Cooking doesn’t get much more straightforward than boiling and steaming vegetables, grains, and the like. But sometimes it takes forever, which either delays dinner or results in crunchy beans and diners suffering for it later. And you can’t speed the process by raising the heat.
In fact it’s easy to save loads of time and energy and potential discomfort with grains, dry beans and lentils, and even pasta. But it requires a little thinking ahead. It turns out that the most time-consuming part of the process is not the movement of boiling heat to the center of each small bean or noodle, which takes only a few minutes, but the movement of moisture, which can take hours. Grains and dry legumes therefore cook much faster if they have been soaked. However heretical it may sound to soak dried pasta, doing so can cut its cooking time by two-thirds — and eliminates the problem of dry noodles getting stuck to each other as they slide into the pot.
The trickiest foods to heat just right are meats and fish. The problem is that we want to heat the center of the piece to 130 or 140 degrees, but we often want a browned, tasty crust on the surface, and that requires 400 degrees.
It takes time for heat to move inward from the surface to the center, so the default method is to fry or grill or broil and hope that the browning time equals the heat-through time. Even if that math works out, the area between the center and surface will then range in temperature between 130 and 400 degrees. The meat will be overcooked everywhere but right at the center.
The solution is to cook with more than one level of heat. Start with very cold meat and very high heat to get the surface browned as quickly as possible with minimal cooking inside; then switch to very low heat to cook the interior gently and evenly, leaving it moist and tender.
On the grill, this means having high- and low-heat zones and moving the food from one to the other. On the stove top or in the oven, start at 450 or 500 degrees, and then turn the heat down to around 250, ideally taking the food out until the pan or oven temperature has fallen significantly.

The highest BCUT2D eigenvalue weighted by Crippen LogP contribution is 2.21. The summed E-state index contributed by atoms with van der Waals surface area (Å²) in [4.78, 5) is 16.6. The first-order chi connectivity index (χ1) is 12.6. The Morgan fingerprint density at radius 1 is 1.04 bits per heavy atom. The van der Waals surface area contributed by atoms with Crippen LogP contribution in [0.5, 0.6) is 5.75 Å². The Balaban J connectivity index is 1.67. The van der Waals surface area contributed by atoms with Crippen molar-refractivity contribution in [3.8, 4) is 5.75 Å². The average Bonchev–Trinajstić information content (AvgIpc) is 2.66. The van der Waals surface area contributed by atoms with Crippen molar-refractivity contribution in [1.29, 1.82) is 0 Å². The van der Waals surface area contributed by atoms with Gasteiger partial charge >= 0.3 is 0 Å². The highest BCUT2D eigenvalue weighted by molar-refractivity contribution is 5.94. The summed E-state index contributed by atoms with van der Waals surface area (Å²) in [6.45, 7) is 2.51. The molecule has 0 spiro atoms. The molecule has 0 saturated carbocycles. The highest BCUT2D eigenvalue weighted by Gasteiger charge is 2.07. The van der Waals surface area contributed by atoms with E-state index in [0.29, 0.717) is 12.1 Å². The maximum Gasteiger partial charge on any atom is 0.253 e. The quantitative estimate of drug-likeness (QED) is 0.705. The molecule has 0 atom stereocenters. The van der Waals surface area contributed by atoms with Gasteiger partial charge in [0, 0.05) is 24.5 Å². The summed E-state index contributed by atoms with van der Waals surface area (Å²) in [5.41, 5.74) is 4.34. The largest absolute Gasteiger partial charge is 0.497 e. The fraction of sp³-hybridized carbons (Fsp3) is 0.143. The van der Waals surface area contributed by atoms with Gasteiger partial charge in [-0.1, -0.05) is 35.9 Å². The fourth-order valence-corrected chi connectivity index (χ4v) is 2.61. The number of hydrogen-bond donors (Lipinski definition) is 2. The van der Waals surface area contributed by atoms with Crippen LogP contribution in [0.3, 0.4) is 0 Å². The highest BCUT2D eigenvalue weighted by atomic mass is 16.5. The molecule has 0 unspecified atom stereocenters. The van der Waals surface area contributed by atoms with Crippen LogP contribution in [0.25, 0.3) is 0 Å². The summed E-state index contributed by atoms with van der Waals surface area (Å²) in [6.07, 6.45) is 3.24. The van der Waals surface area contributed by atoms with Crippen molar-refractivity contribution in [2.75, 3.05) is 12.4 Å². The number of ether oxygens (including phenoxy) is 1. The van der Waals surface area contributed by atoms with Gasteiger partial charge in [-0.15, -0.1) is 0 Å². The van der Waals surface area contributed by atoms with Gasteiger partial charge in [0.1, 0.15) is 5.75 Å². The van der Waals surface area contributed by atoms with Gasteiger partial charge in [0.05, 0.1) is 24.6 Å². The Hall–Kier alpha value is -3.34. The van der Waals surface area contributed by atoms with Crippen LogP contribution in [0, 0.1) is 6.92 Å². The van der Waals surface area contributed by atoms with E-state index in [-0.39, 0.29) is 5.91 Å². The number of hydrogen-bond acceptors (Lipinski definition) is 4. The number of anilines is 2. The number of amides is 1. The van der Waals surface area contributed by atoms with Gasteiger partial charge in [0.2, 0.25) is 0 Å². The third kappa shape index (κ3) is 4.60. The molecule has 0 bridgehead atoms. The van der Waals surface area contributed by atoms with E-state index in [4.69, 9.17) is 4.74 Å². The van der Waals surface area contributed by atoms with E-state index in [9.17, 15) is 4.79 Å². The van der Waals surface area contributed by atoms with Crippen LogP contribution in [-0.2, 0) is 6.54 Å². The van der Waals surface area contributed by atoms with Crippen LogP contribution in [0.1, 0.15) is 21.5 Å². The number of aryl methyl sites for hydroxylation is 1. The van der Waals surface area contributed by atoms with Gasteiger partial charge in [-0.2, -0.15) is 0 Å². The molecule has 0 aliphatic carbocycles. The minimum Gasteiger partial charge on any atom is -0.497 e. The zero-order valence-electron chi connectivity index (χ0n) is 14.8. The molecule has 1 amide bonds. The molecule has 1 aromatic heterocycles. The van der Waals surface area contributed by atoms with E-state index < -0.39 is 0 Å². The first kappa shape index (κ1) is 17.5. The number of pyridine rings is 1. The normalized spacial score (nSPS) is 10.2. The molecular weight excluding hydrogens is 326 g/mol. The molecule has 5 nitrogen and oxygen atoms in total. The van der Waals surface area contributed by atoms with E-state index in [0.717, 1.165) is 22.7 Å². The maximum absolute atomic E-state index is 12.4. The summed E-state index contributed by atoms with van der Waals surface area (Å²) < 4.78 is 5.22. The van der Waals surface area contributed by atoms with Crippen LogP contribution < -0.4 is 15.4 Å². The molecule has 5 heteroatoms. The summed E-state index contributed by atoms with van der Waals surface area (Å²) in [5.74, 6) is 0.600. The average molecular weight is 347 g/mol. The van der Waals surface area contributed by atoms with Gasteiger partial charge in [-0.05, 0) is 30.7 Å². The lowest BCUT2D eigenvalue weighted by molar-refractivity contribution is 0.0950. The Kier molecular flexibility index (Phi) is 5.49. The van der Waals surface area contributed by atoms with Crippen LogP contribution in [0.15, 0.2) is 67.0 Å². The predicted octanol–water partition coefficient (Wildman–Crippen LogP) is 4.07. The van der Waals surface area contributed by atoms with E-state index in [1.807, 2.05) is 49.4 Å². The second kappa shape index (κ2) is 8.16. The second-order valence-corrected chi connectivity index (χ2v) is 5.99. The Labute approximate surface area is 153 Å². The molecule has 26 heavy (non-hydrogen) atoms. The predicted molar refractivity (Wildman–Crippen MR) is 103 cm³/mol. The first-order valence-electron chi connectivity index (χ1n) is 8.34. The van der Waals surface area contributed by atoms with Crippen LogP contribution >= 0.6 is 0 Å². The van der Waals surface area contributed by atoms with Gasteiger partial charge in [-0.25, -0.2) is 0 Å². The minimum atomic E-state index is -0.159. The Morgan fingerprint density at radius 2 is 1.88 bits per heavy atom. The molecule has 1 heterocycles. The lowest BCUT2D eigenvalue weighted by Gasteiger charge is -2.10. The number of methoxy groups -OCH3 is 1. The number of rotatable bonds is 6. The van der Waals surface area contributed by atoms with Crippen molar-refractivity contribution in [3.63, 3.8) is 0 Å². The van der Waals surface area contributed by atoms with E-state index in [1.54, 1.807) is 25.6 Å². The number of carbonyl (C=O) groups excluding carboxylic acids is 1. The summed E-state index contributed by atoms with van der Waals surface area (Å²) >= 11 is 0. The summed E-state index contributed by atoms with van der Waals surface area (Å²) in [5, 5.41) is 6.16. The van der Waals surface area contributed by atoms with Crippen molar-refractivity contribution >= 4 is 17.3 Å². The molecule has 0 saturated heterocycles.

Another solution is to cook the food perfectly with low heat, let it cool some, and then flavor its surface with a brief blast of intense heat from a hot pan or even a gas torch. More and more restaurants are adopting this method, especially those that practice sous-vide cooking, in which food is sealed in a plastic bag, placed in a precisely controlled water bath and heated through at exactly the temperature that gives the desired doneness.
All these are two-step processes, but the same principle works for three steps or more. Rotisserie cooking alternates high and low heat many times: as the meat turns on the spit, each area of the surface is briefly exposed to high browning heat, then given time for that dose of energy to dissipate, part of it into the meat but part back out into the cool air. So the meat interior cooks through at a more moderate temperature. Similarly, steaks and chops cook more evenly on high grill heat — and faster as well — if you become a human rotisserie and turn them not once or twice but as often as you can stand to, even dozens of times, every 15 or 30 seconds.
Tough cuts of meat require longer cooking to dissolve their connective tissue, and stewing or slow braising in a low oven is a simple and popular method of doing so. But many recipes don’t give the best results, simply because they don’t take into account the vast difference between cooking with the lid on and off. Even in an oven set as low as 225 or 250 degrees, if the pot is covered, the contents will reach the boil, and the meat will overcook and dry out.
Leave the lid ajar or off, and evaporation of the cooking liquid cools the pot and moderates the meat temperature, keeping it closer to 160 to 180 degrees. This is hot enough to soften the connective tissue in a few hours without also driving out most of the meat’s moisture.
The challenge of heat management doesn’t end when you’ve cooked something to perfection. How often have you found that the dish that was perfect in the kitchen seems to have lost something by the time you sit down and take the first bite? That something certainly includes heat.
Heat knocks molecules at the surface of food into the air where we can sniff them, so it increases the aroma. Inside the food, agitated molecules make sauces more fluid and hot meat more tender. And the sensation of a food’s warmth is satisfying in itself. The moment hot food is put on a plate, its heat energy begins to flow out into the cooler surroundings. Aromas fade, sauces thicken, fats congeal.
So when you transfer heat’s handiwork from the kitchen to the table, take along some extra. Warm the plates to prolong the pleasure. And encourage everyone to sit down and eat it while it’s hot.